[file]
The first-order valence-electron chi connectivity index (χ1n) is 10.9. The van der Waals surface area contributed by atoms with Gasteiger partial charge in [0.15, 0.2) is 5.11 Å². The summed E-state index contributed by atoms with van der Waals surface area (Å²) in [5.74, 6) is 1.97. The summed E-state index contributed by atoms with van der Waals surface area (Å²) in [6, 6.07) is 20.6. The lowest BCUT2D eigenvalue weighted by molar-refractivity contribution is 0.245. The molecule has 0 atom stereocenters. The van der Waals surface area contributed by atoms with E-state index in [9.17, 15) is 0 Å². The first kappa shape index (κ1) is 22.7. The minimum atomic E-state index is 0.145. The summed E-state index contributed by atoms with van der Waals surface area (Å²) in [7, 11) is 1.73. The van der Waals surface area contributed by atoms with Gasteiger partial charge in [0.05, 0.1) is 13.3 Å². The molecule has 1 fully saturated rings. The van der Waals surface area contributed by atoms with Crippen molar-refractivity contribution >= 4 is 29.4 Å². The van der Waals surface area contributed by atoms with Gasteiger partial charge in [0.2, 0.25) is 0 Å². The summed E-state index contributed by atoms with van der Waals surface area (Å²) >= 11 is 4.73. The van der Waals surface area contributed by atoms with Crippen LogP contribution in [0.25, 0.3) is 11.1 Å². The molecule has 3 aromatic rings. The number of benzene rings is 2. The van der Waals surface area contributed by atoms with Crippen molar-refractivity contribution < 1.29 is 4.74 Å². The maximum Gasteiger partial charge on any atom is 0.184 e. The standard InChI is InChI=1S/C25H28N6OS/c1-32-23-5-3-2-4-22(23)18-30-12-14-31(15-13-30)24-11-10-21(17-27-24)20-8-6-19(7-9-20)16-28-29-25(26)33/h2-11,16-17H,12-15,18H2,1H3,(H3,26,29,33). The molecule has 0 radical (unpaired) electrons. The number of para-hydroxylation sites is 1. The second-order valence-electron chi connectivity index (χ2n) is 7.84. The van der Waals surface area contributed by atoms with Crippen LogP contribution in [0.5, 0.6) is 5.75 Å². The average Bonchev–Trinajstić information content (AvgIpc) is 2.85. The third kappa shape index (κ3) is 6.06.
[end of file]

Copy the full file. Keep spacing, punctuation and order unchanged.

The first-order valence-electron chi connectivity index (χ1n) is 10.9. The van der Waals surface area contributed by atoms with Gasteiger partial charge in [0.15, 0.2) is 5.11 Å². The summed E-state index contributed by atoms with van der Waals surface area (Å²) in [5.74, 6) is 1.97. The summed E-state index contributed by atoms with van der Waals surface area (Å²) in [6, 6.07) is 20.6. The lowest BCUT2D eigenvalue weighted by molar-refractivity contribution is 0.245. The molecule has 0 atom stereocenters. The van der Waals surface area contributed by atoms with E-state index in [9.17, 15) is 0 Å². The first kappa shape index (κ1) is 22.7. The minimum atomic E-state index is 0.145. The summed E-state index contributed by atoms with van der Waals surface area (Å²) in [7, 11) is 1.73. The van der Waals surface area contributed by atoms with Gasteiger partial charge in [0.05, 0.1) is 13.3 Å². The molecule has 1 fully saturated rings. The van der Waals surface area contributed by atoms with Crippen molar-refractivity contribution >= 4 is 29.4 Å². The van der Waals surface area contributed by atoms with Gasteiger partial charge in [0.2, 0.25) is 0 Å². The summed E-state index contributed by atoms with van der Waals surface area (Å²) >= 11 is 4.73. The van der Waals surface area contributed by atoms with Crippen LogP contribution in [0.25, 0.3) is 11.1 Å². The molecule has 3 aromatic rings. The number of benzene rings is 2. The van der Waals surface area contributed by atoms with Crippen molar-refractivity contribution < 1.29 is 4.74 Å². The maximum Gasteiger partial charge on any atom is 0.184 e. The standard InChI is InChI=1S/C25H28N6OS/c1-32-23-5-3-2-4-22(23)18-30-12-14-31(15-13-30)24-11-10-21(17-27-24)20-8-6-19(7-9-20)16-28-29-25(26)33/h2-11,16-17H,12-15,18H2,1H3,(H3,26,29,33). The molecule has 0 radical (unpaired) electrons. The number of para-hydroxylation sites is 1. The second-order valence-electron chi connectivity index (χ2n) is 7.84. The van der Waals surface area contributed by atoms with Crippen LogP contribution in [0.5, 0.6) is 5.75 Å². The average Bonchev–Trinajstić information content (AvgIpc) is 2.85. The third kappa shape index (κ3) is 6.06.